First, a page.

As religious conflict intensifies in Myanmar, atheists hide their lack of belief behind secret groups.
A Myanmar court has sentenced a Dutch tourist to three months in prison for interfering with a religious observance by unplugging an amplifier blasting a late-night Buddhist sermon near his hotel in Mandalay, the country’s cultural capital.
Klaas Haytema, 30, was also sentenced on Thursday to an additional six-month prison term for violating immigration rules requiring respect for the local culture, but has opted to pay the equivalent fine of $80, according to the Myanmar Times.
Haytema and his girlfriend embraced and wept as he left the courtroom after his sentence was announced, according to the Associated Press news agency.
Haytema was arrested in late September after a crowd gathered around his hotel in protest when the loudspeakers at a nearby religious hall were turned off.
The man who was reciting the sermon pressed charges against Haytema.
Insulting religion in the predominantly Buddhist country could have landed Haytema up to two years in prison.
At the hearing of his case Haytema was quoted as telling the judge, “I did not do it with intention. I didn’t know it was a religious building. So, I am not guilty.”
According to the Myanmar Times report, three witnesses also told the judge that it was Haytema’s first trip to Asia, and that he was unaware of the rules and Buddhist practices.
Earlier, Haytema had said that he was “too tired” and “wanted to sleep desperately” on the night of the incident.
When he went outside the hotel to check the source of the noise, Haytema said that he saw children and had assumed that they were playing with the loudspeaker.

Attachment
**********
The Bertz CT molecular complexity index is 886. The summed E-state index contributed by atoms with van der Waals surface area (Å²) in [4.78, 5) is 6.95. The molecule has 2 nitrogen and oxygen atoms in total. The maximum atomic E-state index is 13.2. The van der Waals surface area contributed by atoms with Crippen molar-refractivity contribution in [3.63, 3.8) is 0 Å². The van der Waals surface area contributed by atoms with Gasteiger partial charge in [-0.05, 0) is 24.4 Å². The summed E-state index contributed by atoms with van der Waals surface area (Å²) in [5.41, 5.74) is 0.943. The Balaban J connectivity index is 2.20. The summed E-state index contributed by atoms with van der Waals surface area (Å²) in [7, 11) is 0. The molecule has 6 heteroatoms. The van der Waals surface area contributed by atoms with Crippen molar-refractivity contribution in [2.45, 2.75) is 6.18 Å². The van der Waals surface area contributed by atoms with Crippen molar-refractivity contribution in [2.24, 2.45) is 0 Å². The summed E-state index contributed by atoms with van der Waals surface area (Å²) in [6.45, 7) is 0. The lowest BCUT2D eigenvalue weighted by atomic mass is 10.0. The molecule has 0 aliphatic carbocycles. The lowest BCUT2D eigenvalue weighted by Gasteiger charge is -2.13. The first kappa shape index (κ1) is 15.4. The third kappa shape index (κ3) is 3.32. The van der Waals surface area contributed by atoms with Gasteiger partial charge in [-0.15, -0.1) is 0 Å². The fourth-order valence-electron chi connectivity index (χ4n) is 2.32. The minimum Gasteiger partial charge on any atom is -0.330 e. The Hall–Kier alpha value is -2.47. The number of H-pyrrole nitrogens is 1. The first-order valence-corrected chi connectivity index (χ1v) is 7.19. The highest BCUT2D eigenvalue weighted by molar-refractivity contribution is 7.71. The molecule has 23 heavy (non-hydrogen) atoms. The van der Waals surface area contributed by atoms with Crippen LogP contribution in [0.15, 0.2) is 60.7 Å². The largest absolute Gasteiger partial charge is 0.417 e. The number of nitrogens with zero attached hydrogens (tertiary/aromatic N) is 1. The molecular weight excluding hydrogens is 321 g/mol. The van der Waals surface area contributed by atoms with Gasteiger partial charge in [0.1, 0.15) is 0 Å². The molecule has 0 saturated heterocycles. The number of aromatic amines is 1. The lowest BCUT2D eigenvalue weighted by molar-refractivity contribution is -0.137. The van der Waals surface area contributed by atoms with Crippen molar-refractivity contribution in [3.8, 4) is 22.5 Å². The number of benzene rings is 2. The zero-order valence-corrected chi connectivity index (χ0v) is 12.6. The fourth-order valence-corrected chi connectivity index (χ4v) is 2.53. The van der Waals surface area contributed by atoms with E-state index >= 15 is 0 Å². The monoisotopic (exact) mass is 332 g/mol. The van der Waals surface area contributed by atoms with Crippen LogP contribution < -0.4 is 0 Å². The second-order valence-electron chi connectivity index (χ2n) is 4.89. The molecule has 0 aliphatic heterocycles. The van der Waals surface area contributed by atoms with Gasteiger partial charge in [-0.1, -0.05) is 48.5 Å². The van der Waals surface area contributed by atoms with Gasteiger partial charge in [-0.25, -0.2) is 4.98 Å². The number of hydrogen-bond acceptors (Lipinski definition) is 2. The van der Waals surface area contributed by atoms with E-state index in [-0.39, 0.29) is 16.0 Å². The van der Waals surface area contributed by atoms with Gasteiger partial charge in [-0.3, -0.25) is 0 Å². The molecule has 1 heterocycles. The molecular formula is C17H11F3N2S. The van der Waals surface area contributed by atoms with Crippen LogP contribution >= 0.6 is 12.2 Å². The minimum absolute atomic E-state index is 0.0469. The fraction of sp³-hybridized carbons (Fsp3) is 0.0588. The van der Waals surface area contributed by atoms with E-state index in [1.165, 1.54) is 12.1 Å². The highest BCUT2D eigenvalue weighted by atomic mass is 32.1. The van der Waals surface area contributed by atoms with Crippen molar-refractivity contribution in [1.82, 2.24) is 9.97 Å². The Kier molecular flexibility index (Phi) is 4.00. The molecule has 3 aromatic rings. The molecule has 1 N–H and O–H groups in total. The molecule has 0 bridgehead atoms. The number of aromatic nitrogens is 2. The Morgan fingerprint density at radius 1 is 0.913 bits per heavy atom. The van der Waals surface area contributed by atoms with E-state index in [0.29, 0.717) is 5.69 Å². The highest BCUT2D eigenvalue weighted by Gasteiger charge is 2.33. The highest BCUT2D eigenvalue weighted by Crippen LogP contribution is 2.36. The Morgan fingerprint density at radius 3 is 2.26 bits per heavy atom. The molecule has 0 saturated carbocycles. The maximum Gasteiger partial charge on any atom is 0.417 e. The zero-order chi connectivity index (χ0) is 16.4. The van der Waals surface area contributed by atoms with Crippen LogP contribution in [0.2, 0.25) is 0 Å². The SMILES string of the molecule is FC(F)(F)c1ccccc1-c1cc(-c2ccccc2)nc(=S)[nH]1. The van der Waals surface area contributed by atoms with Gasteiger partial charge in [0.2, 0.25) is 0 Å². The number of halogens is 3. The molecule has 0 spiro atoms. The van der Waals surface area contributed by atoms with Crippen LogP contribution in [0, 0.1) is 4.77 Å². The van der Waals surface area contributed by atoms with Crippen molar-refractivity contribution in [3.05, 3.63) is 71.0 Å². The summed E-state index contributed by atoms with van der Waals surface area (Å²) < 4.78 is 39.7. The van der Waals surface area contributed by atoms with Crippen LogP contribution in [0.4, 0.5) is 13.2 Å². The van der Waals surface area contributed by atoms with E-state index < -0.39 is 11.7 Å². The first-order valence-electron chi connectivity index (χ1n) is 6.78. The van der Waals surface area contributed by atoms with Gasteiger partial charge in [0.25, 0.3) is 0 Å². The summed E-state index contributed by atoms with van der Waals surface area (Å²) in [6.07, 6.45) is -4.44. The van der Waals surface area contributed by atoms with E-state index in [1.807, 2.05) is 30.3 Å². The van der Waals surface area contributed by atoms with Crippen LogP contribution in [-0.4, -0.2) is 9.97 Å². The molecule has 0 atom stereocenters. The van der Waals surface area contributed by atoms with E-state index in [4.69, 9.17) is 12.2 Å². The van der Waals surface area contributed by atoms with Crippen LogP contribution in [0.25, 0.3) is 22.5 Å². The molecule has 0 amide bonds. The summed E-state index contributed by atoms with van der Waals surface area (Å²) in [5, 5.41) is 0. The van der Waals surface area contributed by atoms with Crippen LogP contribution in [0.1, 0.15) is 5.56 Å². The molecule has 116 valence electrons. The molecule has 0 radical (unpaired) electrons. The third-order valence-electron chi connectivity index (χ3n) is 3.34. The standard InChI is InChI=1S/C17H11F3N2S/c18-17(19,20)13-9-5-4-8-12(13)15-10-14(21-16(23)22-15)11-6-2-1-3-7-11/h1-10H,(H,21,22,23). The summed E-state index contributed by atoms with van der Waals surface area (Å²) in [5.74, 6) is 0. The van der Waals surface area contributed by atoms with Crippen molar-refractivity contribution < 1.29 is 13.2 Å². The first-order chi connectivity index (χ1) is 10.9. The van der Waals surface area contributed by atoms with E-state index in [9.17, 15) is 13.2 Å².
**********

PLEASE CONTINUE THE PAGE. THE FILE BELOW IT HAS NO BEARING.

“I did not notice that it was a religious building. I am really sorry and I really apologise.”
The report also said that Haytema entered the Buddhist centre without first removing his shoes.
In response, Prosecutor U Sithu Swe Tun said that “ignorance of the law is no excuse” for Haytema.
However, another lawyer interviewed by The New York Times said that it was the Buddhist centre that violated the law, which prohibits the playing of loudspeaker between 9pm and 6am.
Dutch Broadcast Foundation, also known as NOS in Dutch, reported that Haytema was “disappointed at the sentence and hoped to get off with a fine.
“He has gone back to his cell and the conditions are fairly reasonable if you think about their reputation,” NOS correspondent Michel Maas was quoted as saying.
“He shares a cell with other prisoners, has a mattress and mosquito net and gets good food and enough to drink.”
In late 2014, a New Zealand man and two locals were charged and later sentenced to two years in prison after posting on social media an image of the Buddha wearing headphones to promote a Western bar. Phillip Blackwood was released this year after he was granted amnesty.